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Old 03-10-2014, 06:51 PM   #38
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How about calibrated weights (e.g. BrewBalls) with RFIDs inserted in them? Have a RFID reader at the bottom of the tank that reads which balls have fallen.

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Old 03-12-2014, 03:04 AM   #39
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Time to come out from lurking mode I suppose! I did an experiment a while back using a differential pressure sensor:

http://www.digikey.com/product-detai...660-ND/2704715

...This is the result:



The wort OG was 1.043, and it ended at 1.018 (it was fermented in a too cold basement with too little WLP400, which is probably why it stopped early. No oxygen added or shaking wort either..) The values on the graph is voltage * 1000 so there is a 300 mV difference from start to finish.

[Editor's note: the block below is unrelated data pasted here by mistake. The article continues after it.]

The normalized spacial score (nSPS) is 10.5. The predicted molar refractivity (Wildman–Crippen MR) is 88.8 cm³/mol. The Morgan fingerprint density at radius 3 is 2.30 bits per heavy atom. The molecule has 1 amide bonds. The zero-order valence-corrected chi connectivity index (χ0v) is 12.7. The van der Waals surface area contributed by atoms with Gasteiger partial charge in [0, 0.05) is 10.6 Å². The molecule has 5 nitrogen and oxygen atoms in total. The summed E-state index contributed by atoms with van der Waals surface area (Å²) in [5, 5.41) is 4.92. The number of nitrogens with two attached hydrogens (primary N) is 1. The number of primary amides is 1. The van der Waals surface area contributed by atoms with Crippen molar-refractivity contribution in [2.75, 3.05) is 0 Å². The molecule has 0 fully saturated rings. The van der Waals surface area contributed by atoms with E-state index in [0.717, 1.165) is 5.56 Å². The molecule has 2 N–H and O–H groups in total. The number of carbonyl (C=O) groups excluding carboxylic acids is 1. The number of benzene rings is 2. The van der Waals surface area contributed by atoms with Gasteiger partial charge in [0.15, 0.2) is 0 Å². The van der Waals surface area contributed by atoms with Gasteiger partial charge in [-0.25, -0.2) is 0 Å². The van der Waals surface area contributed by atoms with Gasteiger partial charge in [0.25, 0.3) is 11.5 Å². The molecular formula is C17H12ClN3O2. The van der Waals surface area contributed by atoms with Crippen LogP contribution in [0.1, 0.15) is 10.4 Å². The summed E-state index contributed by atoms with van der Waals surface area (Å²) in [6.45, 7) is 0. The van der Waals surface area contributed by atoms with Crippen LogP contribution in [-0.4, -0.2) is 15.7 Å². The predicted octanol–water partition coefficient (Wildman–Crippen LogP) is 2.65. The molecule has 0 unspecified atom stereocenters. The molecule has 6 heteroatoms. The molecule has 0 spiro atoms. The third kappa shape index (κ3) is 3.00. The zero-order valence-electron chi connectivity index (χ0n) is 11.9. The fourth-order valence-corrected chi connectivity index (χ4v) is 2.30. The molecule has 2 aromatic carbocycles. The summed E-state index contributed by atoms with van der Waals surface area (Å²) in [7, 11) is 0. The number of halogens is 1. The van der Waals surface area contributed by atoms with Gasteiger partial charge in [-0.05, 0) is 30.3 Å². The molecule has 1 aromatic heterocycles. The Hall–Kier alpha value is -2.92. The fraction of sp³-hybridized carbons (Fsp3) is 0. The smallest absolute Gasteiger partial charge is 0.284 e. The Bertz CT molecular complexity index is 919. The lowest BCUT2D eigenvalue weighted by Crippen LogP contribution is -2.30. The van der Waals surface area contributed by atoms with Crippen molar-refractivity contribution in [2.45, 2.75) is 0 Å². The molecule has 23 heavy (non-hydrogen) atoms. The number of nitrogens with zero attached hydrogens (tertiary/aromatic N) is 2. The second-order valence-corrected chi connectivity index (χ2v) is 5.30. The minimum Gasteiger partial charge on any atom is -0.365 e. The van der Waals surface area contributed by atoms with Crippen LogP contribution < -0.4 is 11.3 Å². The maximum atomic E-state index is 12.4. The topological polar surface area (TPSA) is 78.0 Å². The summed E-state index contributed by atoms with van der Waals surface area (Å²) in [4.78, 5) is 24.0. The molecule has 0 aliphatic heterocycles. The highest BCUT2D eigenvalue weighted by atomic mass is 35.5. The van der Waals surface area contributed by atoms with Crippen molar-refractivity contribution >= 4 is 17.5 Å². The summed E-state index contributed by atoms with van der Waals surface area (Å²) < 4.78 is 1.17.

Nice work, the graph looks promising that you can use a DP to measure SG changes - would a cheaper sensor work like http://www.digikey.com/product-detai...1TR-ND/1168437 looks to have similar scale and accuracy values???
I was going to suggest making the carboy/bucket into a capacitor with 2 sheets of copper wrapped halfway round each and measure the change in capacitance
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Old 03-12-2014, 08:58 AM   #40
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Nice work, the graph looks promising that you can use a DP to measure SG changes - would a cheaper sensor work like http://www.digikey.com/product-detai...1TR-ND/1168437 looks to have similar scale and accuracy values???
That seems like a suitable replacement I have no idea why I picked the specific sensor that I used. It was probably just the first one I found that had suitable specs..